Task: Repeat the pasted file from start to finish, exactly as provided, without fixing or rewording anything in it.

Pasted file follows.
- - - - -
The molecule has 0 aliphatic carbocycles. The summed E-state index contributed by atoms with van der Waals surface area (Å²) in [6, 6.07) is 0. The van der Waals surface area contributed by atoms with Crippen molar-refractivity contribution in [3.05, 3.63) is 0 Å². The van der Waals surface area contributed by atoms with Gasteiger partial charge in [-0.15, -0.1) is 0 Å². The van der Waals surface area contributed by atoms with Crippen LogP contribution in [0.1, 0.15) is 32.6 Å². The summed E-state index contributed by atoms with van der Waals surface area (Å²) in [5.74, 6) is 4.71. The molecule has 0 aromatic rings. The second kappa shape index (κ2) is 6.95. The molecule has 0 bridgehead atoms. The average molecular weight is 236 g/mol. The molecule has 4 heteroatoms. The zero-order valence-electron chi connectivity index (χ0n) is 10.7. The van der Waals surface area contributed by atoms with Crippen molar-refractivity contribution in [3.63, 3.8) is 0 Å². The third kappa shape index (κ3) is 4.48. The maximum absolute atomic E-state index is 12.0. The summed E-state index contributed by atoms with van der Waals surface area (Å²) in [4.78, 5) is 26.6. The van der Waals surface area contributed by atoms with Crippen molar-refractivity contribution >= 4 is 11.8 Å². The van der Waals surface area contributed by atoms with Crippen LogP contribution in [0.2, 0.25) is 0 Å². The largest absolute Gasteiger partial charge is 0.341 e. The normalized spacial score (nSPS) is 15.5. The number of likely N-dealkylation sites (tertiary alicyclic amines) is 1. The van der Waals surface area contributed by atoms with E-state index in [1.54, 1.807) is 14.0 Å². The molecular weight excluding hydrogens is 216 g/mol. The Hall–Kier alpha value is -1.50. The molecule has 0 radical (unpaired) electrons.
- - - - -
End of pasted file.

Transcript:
The molecule has 0 aliphatic carbocycles. The summed E-state index contributed by atoms with van der Waals surface area (Å²) in [6, 6.07) is 0. The van der Waals surface area contributed by atoms with Crippen molar-refractivity contribution in [3.05, 3.63) is 0 Å². The van der Waals surface area contributed by atoms with Gasteiger partial charge in [-0.15, -0.1) is 0 Å². The van der Waals surface area contributed by atoms with Crippen LogP contribution in [0.1, 0.15) is 32.6 Å². The summed E-state index contributed by atoms with van der Waals surface area (Å²) in [5.74, 6) is 4.71. The molecule has 0 aromatic rings. The second kappa shape index (κ2) is 6.95. The molecule has 0 bridgehead atoms. The average molecular weight is 236 g/mol. The molecule has 4 heteroatoms. The zero-order valence-electron chi connectivity index (χ0n) is 10.7. The van der Waals surface area contributed by atoms with Crippen molar-refractivity contribution in [3.63, 3.8) is 0 Å². The third kappa shape index (κ3) is 4.48. The maximum absolute atomic E-state index is 12.0. The summed E-state index contributed by atoms with van der Waals surface area (Å²) in [4.78, 5) is 26.6. The van der Waals surface area contributed by atoms with Crippen molar-refractivity contribution >= 4 is 11.8 Å². The van der Waals surface area contributed by atoms with Crippen LogP contribution in [0.2, 0.25) is 0 Å². The largest absolute Gasteiger partial charge is 0.341 e. The normalized spacial score (nSPS) is 15.5. The number of likely N-dealkylation sites (tertiary alicyclic amines) is 1. The van der Waals surface area contributed by atoms with E-state index in [1.54, 1.807) is 14.0 Å². The molecular weight excluding hydrogens is 216 g/mol. The Hall–Kier alpha value is -1.50. The molecule has 0 radical (unpaired) electrons.